History and its many joys
By Deepshikha Punj | Published: 05th November 2012 12:00 AM |
Renowned historian and Vere Harmsworth Professor of Imperial and Naval History at University of Cambridge, UK, Sir Christopher Bayly spoke exclusively to edex about his journey to academic success, and why India is an important player in the global education market.
As he narrates his story, Bayly sounds like a modern-day Indiana Jones. “My father was an officer with the British Merchant Navy and he travelled everywhere between 1930 and ’40. Naturally, I was inclined towards world history and travel. At Oxford, I met a young man who wanted to go over land the route taken by Alexander-The Great. I then visited Turkey, Iran, Baluchistan, Pakistan and India. I travelled around the country and we had a fantastic time,” he begins.
Bayly, who was initially interested in pursuing Russian history, dropped the idea after visiting India. “Since we travelled via land, we encountered the Indo-Pak war in 1965. So we had to change course and went from Karachi to Basra and up through Syria. It was a one-of-a-kind experience,” he recounts.
After meeting Sarvepalli Gopal, son of former president S Radhakrishnan, Bayly developed more interest in the country. “He told me that I should work in Allahabad because that was the centre of the nationalist movement. He was writing his biography at that time,” he says. An avid traveller, Bayly wrote The Local Roots of Indian Politics: Allahabad, 1880-1920 in 1975. This was soon followed by Rulers, Townsmen and Bazaars: North Indian Society in the Age of British Expansion, 1780-1870 in 1983 and Indian Society and the Making of the British Empire in 1988.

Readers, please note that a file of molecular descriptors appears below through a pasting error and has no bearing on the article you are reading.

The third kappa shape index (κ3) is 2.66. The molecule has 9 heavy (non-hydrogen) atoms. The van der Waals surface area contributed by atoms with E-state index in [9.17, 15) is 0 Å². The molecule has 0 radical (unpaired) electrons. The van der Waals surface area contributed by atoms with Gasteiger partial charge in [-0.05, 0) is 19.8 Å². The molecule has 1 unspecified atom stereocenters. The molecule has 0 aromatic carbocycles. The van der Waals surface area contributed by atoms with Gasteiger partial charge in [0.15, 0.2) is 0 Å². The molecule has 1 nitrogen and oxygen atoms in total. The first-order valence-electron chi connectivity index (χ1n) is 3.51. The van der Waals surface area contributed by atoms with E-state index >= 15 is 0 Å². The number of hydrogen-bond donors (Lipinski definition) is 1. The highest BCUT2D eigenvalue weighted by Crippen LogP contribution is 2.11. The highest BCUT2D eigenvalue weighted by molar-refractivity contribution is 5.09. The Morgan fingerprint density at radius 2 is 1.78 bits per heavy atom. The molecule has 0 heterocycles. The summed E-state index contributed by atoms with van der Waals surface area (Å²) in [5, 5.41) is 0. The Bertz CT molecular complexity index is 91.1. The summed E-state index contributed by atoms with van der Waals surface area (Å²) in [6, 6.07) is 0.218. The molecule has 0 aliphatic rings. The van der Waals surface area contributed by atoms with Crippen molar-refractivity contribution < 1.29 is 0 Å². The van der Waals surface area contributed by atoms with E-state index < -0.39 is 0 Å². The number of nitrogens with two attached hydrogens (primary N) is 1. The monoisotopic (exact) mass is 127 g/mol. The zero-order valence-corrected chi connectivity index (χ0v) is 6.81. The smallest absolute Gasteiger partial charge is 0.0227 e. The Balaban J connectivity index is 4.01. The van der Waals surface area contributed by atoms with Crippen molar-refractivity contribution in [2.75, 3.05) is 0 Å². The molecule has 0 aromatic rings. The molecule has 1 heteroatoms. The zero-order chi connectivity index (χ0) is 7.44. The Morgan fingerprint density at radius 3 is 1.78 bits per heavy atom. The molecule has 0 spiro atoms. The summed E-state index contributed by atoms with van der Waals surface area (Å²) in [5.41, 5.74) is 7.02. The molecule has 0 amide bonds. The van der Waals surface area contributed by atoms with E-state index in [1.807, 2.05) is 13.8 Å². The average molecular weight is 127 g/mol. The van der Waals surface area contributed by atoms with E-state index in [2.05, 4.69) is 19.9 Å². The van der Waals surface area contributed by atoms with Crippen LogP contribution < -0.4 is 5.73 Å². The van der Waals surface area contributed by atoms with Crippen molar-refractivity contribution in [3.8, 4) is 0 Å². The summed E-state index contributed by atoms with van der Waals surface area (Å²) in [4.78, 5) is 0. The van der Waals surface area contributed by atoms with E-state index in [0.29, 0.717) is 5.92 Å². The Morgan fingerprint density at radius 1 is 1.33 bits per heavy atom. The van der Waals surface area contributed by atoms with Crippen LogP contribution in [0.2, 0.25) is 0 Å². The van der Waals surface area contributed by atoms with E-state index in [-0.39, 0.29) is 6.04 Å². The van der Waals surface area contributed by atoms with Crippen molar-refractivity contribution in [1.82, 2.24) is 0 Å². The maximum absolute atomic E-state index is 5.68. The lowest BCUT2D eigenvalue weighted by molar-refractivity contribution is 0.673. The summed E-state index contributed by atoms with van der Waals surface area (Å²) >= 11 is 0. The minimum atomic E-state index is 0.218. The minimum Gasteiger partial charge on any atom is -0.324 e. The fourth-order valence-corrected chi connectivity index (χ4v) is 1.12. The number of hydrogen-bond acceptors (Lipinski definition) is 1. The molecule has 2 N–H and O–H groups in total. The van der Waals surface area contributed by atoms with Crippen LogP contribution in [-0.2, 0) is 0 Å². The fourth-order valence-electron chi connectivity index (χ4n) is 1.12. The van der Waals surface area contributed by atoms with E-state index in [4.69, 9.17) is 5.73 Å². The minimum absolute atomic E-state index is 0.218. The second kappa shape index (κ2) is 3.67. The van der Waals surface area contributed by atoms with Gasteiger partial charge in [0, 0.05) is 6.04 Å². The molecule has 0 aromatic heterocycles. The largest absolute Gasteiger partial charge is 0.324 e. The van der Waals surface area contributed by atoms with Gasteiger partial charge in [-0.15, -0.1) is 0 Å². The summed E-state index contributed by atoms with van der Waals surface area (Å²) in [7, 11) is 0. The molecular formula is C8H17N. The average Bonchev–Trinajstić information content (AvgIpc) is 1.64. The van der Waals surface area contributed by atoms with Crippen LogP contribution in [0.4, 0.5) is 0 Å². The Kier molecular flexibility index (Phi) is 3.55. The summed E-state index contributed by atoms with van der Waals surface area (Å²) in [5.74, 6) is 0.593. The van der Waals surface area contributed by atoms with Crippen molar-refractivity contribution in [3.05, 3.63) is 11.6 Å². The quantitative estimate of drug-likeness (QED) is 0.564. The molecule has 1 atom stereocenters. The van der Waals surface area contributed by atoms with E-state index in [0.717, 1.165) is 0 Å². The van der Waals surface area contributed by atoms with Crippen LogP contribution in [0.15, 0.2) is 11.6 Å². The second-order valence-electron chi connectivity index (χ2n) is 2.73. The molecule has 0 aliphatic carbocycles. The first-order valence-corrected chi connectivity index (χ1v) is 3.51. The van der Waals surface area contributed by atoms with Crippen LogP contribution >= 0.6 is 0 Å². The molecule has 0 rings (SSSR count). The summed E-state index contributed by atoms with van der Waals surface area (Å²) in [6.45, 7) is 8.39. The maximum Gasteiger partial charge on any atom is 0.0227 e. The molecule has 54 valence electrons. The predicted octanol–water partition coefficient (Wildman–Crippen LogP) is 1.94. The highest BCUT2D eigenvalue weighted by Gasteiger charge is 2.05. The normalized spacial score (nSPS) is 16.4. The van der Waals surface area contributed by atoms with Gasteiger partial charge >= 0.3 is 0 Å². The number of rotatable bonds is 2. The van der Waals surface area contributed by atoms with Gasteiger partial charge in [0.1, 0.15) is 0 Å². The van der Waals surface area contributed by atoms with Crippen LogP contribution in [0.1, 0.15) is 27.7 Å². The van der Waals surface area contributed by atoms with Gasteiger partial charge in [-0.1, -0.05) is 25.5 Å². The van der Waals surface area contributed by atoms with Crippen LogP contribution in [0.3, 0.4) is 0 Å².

Since Bayly has spent a large part of his life travelling, his interests are varied. His work on the relationship between the erstwhile British Empire and its colonies won him accolades in the academic circles.
Currently the director of Cambridge’s Centre of South Asian Studies, Bayly has also co-edited The New Cambridge History of India.
His vision for India is absolutely clear. It is a great country but education can turn things around for the better. “The top level of education is extremely good and it’s very open. A lot of that opening in recent years has been from the US and there is nothing wrong with that. It’s also been from Europe and Australia. So from that dimension and, of course, one of the strengths has been access to European languages. India has a skilled pupil body and could very easily become a global education player,” he says. “Obviously there are problems, as there are in any education system, and one of the problems is lack of resources. The other one is the tendency of parents to push their children into taking up subjects they might not be interested in. This is primarily driven by the desire for earning money in the longer run.” Arts and humanities are not viewed as career-driven courses. But Bayly offers a solution. “The critical thing is to link the study of humanities and social sciences to contemporary problems we need to solve. Economic, environmental or medical problems — all of those have a social context. So making people aware would require people to understand the social context. The biggest solution is to have good teachers. I had a wonderful teacher who taught French, Italian and Spanish. And he never got beyond two pages, because he would always ask us what we thought about each paragraph or line. We need an involved and engaging pedagogy.”
Bayly, who is the president of St Catherine’s College, says that education does not mean cramming facts, but the ability to ask questions and debate. “Students should be allowed to pursue what interests them. So that a history student has the option to also study anthropology,” he says.